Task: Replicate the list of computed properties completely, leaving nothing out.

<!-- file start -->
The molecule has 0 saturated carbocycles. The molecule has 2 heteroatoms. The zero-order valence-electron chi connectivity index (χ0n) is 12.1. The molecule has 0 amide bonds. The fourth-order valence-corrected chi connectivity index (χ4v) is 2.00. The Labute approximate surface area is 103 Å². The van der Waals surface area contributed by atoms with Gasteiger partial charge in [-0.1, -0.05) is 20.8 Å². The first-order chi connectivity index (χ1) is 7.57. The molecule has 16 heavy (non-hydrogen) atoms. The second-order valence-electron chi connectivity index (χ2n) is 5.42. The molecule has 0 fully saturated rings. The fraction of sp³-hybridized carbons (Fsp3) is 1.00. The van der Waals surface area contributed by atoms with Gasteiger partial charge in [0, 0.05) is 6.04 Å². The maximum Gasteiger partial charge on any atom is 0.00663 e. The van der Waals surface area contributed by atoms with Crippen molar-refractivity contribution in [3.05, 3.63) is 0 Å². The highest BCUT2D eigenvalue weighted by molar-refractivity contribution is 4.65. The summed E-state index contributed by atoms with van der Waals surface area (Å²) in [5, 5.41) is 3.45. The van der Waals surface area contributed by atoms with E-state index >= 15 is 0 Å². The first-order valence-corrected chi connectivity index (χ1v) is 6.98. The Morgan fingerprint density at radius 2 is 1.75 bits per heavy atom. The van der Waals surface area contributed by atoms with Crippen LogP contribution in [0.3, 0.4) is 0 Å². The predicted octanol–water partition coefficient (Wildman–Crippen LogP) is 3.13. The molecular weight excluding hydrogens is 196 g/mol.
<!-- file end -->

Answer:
The molecule has 0 saturated carbocycles. The molecule has 2 heteroatoms. The zero-order valence-electron chi connectivity index (χ0n) is 12.1. The molecule has 0 amide bonds. The fourth-order valence-corrected chi connectivity index (χ4v) is 2.00. The Labute approximate surface area is 103 Å². The van der Waals surface area contributed by atoms with Gasteiger partial charge in [-0.1, -0.05) is 20.8 Å². The first-order chi connectivity index (χ1) is 7.57. The molecule has 16 heavy (non-hydrogen) atoms. The second-order valence-electron chi connectivity index (χ2n) is 5.42. The molecule has 0 fully saturated rings. The fraction of sp³-hybridized carbons (Fsp3) is 1.00. The van der Waals surface area contributed by atoms with Gasteiger partial charge in [0, 0.05) is 6.04 Å². The maximum Gasteiger partial charge on any atom is 0.00663 e. The van der Waals surface area contributed by atoms with Crippen molar-refractivity contribution in [3.05, 3.63) is 0 Å². The highest BCUT2D eigenvalue weighted by molar-refractivity contribution is 4.65. The summed E-state index contributed by atoms with van der Waals surface area (Å²) in [5, 5.41) is 3.45. The van der Waals surface area contributed by atoms with E-state index >= 15 is 0 Å². The first-order valence-corrected chi connectivity index (χ1v) is 6.98. The Morgan fingerprint density at radius 2 is 1.75 bits per heavy atom. The van der Waals surface area contributed by atoms with Crippen LogP contribution in [0.3, 0.4) is 0 Å². The predicted octanol–water partition coefficient (Wildman–Crippen LogP) is 3.13. The molecular weight excluding hydrogens is 196 g/mol.